The Crown Estate could soon be the subject of an enforcement notice over rubble and concrete that has been blighting a Highland seashore for 10 years.
Cabinet Secretary for Education, Michael Russell, the local SNP MSP, is backing the move, and is calling on the Crown Estate to show more responsibility for the local assets in its £7 billion portfolio.
But the Crown insists that although it owns the foreshore, the eyesore at Gallanach on the eastern shore of the Sound of Kerrera south of Oban, is not its responsibility.
Ten years ago a firm called Harper of Oban Engineering tried but failed to create a deep-water berth at Gallanach. The principal of the company, Donald Harper, had an accident and his company failed. A decade on, all that is left is piles of broken concrete and other building materials.
Ian Dougal, a development consultant who lives nearby, has been trying to get it cleaned up.
He said: "It is not only an unsightly mess and environmentally damaging in an area of natural beauty, it is dangerous. People walk across the foreshore and stand on the blocks, which can wobble. On one occasion it wobbled so much a man fell into the sea, was swept away and it took the coastguard an hour to get him.
"The Crown Estate needs to be part of the solution to clear it up and Mr Harper wishes to be part of the solution."
He thought they had found a way out. "Speculative building has all but ceased, but we thought a waterfront site might be the one thing that could spark interest," he said. "We got outline planning consent for four houses in November 2011 with the Crown Estate's support."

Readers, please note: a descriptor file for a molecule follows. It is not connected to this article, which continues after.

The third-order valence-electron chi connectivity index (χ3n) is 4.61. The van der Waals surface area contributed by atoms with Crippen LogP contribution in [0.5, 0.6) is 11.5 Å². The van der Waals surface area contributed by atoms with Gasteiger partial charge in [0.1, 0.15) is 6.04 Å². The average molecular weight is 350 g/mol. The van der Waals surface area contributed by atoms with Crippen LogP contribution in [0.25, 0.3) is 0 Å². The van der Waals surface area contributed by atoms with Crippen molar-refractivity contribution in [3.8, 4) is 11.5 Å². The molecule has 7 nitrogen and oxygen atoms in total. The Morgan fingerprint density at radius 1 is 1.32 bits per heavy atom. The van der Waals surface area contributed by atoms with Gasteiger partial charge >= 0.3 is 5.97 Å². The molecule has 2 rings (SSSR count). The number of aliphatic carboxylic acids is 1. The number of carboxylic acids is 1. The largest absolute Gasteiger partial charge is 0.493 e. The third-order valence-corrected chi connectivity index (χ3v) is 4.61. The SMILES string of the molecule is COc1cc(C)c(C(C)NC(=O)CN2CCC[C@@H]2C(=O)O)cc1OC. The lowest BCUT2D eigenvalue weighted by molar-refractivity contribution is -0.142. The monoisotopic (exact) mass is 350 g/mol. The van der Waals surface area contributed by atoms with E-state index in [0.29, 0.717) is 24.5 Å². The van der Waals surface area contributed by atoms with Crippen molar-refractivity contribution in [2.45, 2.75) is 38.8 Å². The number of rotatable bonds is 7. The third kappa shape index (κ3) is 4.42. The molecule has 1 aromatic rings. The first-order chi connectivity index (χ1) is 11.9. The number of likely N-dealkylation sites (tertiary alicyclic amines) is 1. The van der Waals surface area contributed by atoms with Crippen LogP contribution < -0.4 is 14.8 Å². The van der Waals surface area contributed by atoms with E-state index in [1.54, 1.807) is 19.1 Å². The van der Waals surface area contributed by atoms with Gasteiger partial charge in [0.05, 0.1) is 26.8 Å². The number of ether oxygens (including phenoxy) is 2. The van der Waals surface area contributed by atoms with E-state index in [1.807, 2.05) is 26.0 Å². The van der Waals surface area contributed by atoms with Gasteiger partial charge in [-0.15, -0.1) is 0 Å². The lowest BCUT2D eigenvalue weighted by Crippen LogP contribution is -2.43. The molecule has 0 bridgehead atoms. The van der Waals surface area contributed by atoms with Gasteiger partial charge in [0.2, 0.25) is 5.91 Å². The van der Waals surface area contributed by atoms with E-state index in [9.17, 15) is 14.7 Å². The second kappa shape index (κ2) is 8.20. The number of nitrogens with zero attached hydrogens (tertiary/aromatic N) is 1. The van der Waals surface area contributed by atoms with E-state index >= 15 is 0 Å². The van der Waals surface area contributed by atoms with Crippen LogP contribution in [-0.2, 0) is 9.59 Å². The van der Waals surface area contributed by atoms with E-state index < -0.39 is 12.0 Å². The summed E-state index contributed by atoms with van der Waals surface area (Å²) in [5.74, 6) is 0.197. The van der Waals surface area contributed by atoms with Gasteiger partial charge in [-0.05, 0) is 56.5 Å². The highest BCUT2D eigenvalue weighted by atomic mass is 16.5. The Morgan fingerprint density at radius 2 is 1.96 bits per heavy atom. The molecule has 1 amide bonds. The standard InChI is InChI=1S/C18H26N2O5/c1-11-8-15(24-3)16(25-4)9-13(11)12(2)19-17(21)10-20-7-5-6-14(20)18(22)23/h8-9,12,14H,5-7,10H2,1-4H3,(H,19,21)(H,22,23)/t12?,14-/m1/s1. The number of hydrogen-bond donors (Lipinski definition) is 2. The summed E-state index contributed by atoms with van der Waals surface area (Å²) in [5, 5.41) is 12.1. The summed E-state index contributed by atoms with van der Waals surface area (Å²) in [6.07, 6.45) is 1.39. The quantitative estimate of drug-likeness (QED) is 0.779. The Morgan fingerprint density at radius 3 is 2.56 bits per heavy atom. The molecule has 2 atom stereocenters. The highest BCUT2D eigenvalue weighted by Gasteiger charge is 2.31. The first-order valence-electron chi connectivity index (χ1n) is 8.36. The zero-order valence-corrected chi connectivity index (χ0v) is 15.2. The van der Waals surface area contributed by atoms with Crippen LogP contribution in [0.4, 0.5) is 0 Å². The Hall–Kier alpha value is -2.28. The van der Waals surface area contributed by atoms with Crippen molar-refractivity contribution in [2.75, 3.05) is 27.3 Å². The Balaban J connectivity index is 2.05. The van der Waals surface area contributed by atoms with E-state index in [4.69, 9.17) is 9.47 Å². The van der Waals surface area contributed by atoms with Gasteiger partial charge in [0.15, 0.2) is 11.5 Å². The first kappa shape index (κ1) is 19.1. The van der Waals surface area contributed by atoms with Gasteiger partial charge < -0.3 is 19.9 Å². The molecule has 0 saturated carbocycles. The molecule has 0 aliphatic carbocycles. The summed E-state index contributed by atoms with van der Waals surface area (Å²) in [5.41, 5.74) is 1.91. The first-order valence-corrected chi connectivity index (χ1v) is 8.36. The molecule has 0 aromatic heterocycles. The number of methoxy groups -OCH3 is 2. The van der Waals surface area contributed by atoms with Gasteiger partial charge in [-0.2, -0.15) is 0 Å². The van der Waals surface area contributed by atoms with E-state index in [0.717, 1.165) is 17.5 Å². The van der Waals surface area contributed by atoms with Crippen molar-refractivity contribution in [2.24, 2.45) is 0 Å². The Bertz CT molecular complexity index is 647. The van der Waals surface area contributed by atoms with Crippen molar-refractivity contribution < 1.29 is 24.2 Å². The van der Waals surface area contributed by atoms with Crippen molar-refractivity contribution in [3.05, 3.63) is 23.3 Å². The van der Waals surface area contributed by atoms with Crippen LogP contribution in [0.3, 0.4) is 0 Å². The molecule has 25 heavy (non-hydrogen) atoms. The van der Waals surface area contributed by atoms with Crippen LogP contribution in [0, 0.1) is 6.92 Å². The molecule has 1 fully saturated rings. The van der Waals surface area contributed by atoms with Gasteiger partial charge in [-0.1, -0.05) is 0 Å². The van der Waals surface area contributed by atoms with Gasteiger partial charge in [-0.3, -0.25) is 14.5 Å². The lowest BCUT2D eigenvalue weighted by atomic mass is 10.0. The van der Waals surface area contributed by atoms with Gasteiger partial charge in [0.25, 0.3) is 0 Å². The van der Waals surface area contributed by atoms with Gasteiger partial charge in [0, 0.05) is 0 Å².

Crucially, the consents included the condition that nothing could happen until the foreshore was tidied up by whoever was building the houses.
Mr Dougal said: "Some months later the Crown Estate decided it was in its best interests to sell the foreshore." He said his consultancy was given the opportunity to buy it, but there was the impediment of the Crown Estate already having leased the foreshore to another company in a long-term deal.
He added: "The main stumbling block is we need the current lease to be terminated. But absolutely nothing has happened."
Mr Russell said: "This is a classic example of the problem of dealing with the Crown Estate. I encourage the council to take enforcement action. They have the power to do that."
Louise Glen-Lee, Argyll and Bute's lead councillor for the Oban, Lorn and Isles area committee said: "If enforcement action needs to be taken it will be, whether against the Crown Estate or anybody else. Things can't be left the way they are.
"I don't know if a local authority has ever taken enforcement action against the Crown Estate. But what needs to happen will happen. Nobody is beyond the law."
Alan Laidlaw, portfolio manager, rural and coastal, for the Crown Estate, said: "Primary responsibility for the present situation and for tidying the site lies with the person responsible for dumping the material. The Crown Estate has been working for a considerable time with those interested in the site with the aim to bring it back into productive use and to improve the gateway into the Sound of Kerrera.
"To that end, we are in discussions with interested parties and hopeful a conclusion will be reached in the near future."